Last week I reported on the results of an informal survey I conducted among colleagues who operate corporate volunteer programs for some major companies across the country.
When most nonprofits talk of corporate volunteer programs, they tend to refer to the Fortune 1000, although local nonprofits may also include the largest two dozen companies in their region. But let's keep in mind that for every Fortune 1000 company there are literally another thousand small to mid-sized companies working equally hard in their communities.
I recently led a panel of small and mid-sized businesses, sponsored by the Maryland Chapter of the National Society of Fund Raising Executives. Preliminary planning with Sandy Newman and Julie Ellsworth Cox, two officers of NSFRE, convinced us we should focus on what motivates and persuades small businesses to become involved in philanthropy.
My experience with small business owners convinces me that, at the early stages of growth, the owner has little time for charitable business involvement, other than his or her predisposed passions for one or another charity. Sixteen-hour days and daily battles in the trenches of the marketplace, leave most business owners with precious little time to devote to setting up an organized volunteer system for their company. They also typically do not have the luxury of handing off volunteer duties to hard pressed employees.
Nonetheless, the desire to do good works often stays in the minds of these businesspeople. I find that once annual revenues hit around $5 million, and a new crop of employees enters the work force, the owner begins to think about the type of business culture she or he is creating.
Suddenly thoughts turn to ways they could more effectively pay their community service obligations. In many cases, I'll grant that desire is helped by the owner's wish to pass off some of the time pressures inherent in community service to senior employees.
But in the majority of cases the business decision-makers simply recognize that they could be getting a lot more bang for their buck, and could serve the community far more effectively, if they had an organized plan of action.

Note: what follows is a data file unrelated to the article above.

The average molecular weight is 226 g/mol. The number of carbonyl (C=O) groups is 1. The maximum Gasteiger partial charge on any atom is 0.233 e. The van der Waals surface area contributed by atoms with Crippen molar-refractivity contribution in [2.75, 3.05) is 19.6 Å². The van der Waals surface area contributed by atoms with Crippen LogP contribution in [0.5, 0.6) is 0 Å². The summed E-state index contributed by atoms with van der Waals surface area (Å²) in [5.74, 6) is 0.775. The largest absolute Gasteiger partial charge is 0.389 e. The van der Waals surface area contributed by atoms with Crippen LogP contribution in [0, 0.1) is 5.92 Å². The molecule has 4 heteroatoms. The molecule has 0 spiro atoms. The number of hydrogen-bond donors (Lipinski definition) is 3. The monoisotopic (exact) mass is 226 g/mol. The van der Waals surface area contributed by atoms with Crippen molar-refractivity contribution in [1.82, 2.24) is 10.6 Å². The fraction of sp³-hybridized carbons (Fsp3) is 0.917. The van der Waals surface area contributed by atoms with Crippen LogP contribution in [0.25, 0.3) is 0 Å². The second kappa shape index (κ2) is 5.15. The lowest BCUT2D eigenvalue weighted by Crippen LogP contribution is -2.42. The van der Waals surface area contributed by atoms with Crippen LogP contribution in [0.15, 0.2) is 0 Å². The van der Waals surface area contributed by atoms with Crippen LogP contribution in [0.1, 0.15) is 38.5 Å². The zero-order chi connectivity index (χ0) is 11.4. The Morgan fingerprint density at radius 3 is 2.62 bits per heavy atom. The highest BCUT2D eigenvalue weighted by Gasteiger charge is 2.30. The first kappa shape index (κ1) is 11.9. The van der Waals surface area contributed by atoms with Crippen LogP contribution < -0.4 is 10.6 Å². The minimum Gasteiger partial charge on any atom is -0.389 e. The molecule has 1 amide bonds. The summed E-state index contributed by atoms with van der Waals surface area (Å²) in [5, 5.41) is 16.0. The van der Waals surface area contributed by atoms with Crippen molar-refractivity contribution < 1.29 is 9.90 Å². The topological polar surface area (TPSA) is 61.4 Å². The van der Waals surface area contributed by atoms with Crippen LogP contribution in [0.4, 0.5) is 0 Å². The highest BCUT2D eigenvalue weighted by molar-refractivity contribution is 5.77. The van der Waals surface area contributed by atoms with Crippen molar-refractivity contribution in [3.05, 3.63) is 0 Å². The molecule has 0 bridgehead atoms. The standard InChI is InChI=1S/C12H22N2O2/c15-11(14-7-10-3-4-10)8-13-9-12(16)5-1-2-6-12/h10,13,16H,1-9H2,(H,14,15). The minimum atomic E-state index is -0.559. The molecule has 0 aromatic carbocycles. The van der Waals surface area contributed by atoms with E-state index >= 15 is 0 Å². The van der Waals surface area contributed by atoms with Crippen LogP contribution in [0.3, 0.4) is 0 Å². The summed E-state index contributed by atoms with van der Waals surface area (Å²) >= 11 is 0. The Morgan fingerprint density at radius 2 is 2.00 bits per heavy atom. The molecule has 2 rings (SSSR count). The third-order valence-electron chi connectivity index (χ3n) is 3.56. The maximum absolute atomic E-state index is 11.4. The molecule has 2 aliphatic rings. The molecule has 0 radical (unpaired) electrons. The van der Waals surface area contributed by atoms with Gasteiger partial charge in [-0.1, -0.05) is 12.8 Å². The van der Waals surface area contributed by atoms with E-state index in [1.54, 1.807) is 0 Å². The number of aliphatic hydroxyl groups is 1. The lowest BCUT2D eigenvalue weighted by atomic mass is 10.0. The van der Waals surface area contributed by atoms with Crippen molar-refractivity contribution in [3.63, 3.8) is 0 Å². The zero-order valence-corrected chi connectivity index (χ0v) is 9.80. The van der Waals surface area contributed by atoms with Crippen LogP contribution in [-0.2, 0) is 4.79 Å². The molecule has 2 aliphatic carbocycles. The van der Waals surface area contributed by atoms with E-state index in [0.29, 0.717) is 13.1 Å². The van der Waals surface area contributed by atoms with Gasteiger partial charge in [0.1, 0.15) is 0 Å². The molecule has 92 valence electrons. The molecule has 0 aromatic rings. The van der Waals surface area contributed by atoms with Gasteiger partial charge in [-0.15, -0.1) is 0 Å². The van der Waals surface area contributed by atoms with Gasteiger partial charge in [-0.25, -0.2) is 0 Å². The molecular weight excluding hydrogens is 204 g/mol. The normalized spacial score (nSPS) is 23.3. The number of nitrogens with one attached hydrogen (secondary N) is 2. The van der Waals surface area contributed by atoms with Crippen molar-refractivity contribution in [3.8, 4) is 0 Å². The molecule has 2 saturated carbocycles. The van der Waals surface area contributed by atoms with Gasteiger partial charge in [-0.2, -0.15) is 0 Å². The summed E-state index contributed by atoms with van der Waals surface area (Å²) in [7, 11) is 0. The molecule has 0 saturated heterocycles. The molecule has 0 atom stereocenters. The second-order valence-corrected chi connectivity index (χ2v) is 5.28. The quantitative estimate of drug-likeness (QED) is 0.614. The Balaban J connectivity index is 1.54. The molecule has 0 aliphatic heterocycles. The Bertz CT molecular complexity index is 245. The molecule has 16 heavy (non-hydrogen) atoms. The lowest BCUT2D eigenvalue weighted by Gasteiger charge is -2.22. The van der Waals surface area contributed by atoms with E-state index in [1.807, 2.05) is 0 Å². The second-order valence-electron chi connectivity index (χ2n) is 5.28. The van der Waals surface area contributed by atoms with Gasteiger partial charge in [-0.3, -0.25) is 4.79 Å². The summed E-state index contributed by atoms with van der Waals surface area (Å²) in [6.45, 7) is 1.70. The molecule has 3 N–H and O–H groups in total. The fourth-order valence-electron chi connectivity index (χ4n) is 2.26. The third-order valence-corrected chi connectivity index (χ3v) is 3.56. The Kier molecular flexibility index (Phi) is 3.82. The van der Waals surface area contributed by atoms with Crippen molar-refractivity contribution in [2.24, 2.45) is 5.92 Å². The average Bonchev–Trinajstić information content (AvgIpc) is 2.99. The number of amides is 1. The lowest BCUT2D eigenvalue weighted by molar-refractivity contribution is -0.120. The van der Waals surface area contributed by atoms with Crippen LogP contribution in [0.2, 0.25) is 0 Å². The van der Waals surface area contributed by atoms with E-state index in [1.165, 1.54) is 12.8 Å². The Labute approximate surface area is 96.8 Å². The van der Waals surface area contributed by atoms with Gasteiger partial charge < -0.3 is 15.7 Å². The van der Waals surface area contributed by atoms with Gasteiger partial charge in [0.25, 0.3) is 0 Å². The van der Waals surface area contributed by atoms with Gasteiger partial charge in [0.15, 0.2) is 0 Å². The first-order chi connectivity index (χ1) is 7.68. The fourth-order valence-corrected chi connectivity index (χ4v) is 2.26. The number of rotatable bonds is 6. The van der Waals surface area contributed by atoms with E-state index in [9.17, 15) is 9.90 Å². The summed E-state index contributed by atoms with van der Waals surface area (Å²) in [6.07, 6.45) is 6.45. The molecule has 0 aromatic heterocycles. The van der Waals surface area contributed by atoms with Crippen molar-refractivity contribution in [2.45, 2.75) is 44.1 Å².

At the NSFRE event, I asked panelists, "What motivated your business to become involved in philanthropy?" Gail Kaplan, president of the Classic Catering People and well-known to many of Baltimore's charities, summed it up for all panelists. "Getting involved in charitable work comes from the leadership of the business."
"We try to do positive things for the community," echoed Jaymie Watts, vice president of marketing for Loyola Federal Savings Bank. "We look for ways to make an impact, to effect change in the community."
Brett Schoolnick, president of the award-winning Baywood Design-Build Group in Columbia, offered a different perspective. Schoolnick's company regularly organizes fix-up projects for regional charities, from the District of Columbia to Philadelphia, although most of his company's volunteer work is centered in the Baltimore-Columbia corridor.
"We look for ways that our involvement can make an immediate difference," Schoolnick told the audience. "We like to apply our building skills to help our community. It's something I believe in." Applying building skills is an understatement in Schoolnick's case. I've personally worked on volunteer building projects he has coordinated, some involving as many as 300 people.
In helping the audience understand what motivates small- business owners to engage in charitable work, Debbie Johnson-Sterrett of A.C.E. Communications, said: "It's just smart business. It sets an example for employees, it can help to bring in business, and it expands your network."
After fielding a few questions from the audience, the panelists summarized their beliefs about community involvement. Schoolnick's comments were accompanied by nodding heads from all the panelists.
"I'm passionate about some causes," he told the audience. "If I can also bring my passion for my work to help the community, that's bliss."
Les Picker is a philanthropy consultant. Write to him at The Brokerage, 34 Market Place, Suite 331, Baltimore 21202; (410) 783-5100